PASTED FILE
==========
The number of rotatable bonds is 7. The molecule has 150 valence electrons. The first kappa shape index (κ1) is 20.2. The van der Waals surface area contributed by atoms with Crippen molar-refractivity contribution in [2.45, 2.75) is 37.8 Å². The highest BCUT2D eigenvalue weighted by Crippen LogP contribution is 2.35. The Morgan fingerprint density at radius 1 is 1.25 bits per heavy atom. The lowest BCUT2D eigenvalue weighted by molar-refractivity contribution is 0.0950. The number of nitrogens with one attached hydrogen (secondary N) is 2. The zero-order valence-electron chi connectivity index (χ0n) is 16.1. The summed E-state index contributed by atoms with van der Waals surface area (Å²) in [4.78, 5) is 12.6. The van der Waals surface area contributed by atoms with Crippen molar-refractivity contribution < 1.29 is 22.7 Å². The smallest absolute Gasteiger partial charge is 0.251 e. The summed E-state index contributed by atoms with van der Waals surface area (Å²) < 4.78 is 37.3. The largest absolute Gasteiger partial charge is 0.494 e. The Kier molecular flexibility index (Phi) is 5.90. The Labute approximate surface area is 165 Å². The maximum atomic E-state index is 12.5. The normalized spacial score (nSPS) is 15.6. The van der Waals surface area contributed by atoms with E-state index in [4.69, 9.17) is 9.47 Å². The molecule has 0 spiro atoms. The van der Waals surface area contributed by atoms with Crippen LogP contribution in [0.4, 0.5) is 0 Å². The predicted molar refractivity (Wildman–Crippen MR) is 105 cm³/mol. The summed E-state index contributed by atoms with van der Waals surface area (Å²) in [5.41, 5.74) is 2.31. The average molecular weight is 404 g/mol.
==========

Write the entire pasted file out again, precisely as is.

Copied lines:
The number of rotatable bonds is 7. The molecule has 150 valence electrons. The first kappa shape index (κ1) is 20.2. The van der Waals surface area contributed by atoms with Crippen molar-refractivity contribution in [2.45, 2.75) is 37.8 Å². The highest BCUT2D eigenvalue weighted by Crippen LogP contribution is 2.35. The Morgan fingerprint density at radius 1 is 1.25 bits per heavy atom. The lowest BCUT2D eigenvalue weighted by molar-refractivity contribution is 0.0950. The number of nitrogens with one attached hydrogen (secondary N) is 2. The zero-order valence-electron chi connectivity index (χ0n) is 16.1. The summed E-state index contributed by atoms with van der Waals surface area (Å²) in [4.78, 5) is 12.6. The van der Waals surface area contributed by atoms with Crippen molar-refractivity contribution < 1.29 is 22.7 Å². The smallest absolute Gasteiger partial charge is 0.251 e. The summed E-state index contributed by atoms with van der Waals surface area (Å²) < 4.78 is 37.3. The largest absolute Gasteiger partial charge is 0.494 e. The Kier molecular flexibility index (Phi) is 5.90. The Labute approximate surface area is 165 Å². The maximum atomic E-state index is 12.5. The normalized spacial score (nSPS) is 15.6. The van der Waals surface area contributed by atoms with E-state index in [4.69, 9.17) is 9.47 Å². The molecule has 0 spiro atoms. The van der Waals surface area contributed by atoms with Crippen LogP contribution in [0.4, 0.5) is 0 Å². The predicted molar refractivity (Wildman–Crippen MR) is 105 cm³/mol. The summed E-state index contributed by atoms with van der Waals surface area (Å²) in [5.41, 5.74) is 2.31. The average molecular weight is 404 g/mol.